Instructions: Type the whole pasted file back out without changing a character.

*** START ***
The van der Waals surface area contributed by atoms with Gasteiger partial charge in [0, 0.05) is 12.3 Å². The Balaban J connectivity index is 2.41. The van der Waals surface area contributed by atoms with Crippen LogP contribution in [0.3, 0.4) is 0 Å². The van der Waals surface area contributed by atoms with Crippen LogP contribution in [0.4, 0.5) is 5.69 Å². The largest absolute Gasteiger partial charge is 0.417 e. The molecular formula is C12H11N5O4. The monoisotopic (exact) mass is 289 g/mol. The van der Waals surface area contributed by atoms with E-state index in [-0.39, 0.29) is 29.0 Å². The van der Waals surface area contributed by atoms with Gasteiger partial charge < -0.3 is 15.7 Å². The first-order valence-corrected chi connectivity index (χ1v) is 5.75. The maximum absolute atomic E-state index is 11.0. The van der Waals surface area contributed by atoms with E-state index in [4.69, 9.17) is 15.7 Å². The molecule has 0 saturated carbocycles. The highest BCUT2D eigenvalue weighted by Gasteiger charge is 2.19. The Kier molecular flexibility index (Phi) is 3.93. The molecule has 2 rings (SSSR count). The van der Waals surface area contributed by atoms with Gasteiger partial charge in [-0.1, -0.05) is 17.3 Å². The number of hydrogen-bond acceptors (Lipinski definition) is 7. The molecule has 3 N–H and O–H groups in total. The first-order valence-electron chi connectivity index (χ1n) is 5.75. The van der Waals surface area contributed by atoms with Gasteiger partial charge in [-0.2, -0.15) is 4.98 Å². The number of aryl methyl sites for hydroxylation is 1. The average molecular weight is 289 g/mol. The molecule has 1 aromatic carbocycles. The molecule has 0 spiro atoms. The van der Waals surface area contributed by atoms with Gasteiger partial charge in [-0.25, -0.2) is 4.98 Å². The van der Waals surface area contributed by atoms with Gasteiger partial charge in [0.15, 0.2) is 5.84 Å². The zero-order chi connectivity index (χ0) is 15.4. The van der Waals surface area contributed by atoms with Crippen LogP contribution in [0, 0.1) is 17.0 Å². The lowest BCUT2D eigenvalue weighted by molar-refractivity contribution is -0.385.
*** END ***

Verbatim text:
The van der Waals surface area contributed by atoms with Gasteiger partial charge in [0, 0.05) is 12.3 Å². The Balaban J connectivity index is 2.41. The van der Waals surface area contributed by atoms with Crippen LogP contribution in [0.3, 0.4) is 0 Å². The van der Waals surface area contributed by atoms with Crippen LogP contribution in [0.4, 0.5) is 5.69 Å². The largest absolute Gasteiger partial charge is 0.417 e. The molecular formula is C12H11N5O4. The monoisotopic (exact) mass is 289 g/mol. The van der Waals surface area contributed by atoms with E-state index in [-0.39, 0.29) is 29.0 Å². The van der Waals surface area contributed by atoms with Gasteiger partial charge < -0.3 is 15.7 Å². The first-order valence-corrected chi connectivity index (χ1v) is 5.75. The maximum absolute atomic E-state index is 11.0. The van der Waals surface area contributed by atoms with E-state index in [4.69, 9.17) is 15.7 Å². The molecule has 0 saturated carbocycles. The highest BCUT2D eigenvalue weighted by Gasteiger charge is 2.19. The Kier molecular flexibility index (Phi) is 3.93. The molecule has 2 rings (SSSR count). The van der Waals surface area contributed by atoms with Gasteiger partial charge in [-0.1, -0.05) is 17.3 Å². The number of hydrogen-bond acceptors (Lipinski definition) is 7. The molecule has 3 N–H and O–H groups in total. The first-order valence-electron chi connectivity index (χ1n) is 5.75. The van der Waals surface area contributed by atoms with Gasteiger partial charge in [-0.2, -0.15) is 4.98 Å². The number of aryl methyl sites for hydroxylation is 1. The average molecular weight is 289 g/mol. The molecule has 1 aromatic carbocycles. The molecule has 0 spiro atoms. The van der Waals surface area contributed by atoms with Gasteiger partial charge in [-0.25, -0.2) is 4.98 Å². The van der Waals surface area contributed by atoms with Gasteiger partial charge in [0.15, 0.2) is 5.84 Å². The zero-order chi connectivity index (χ0) is 15.4. The van der Waals surface area contributed by atoms with Crippen LogP contribution in [0, 0.1) is 17.0 Å². The lowest BCUT2D eigenvalue weighted by molar-refractivity contribution is -0.385.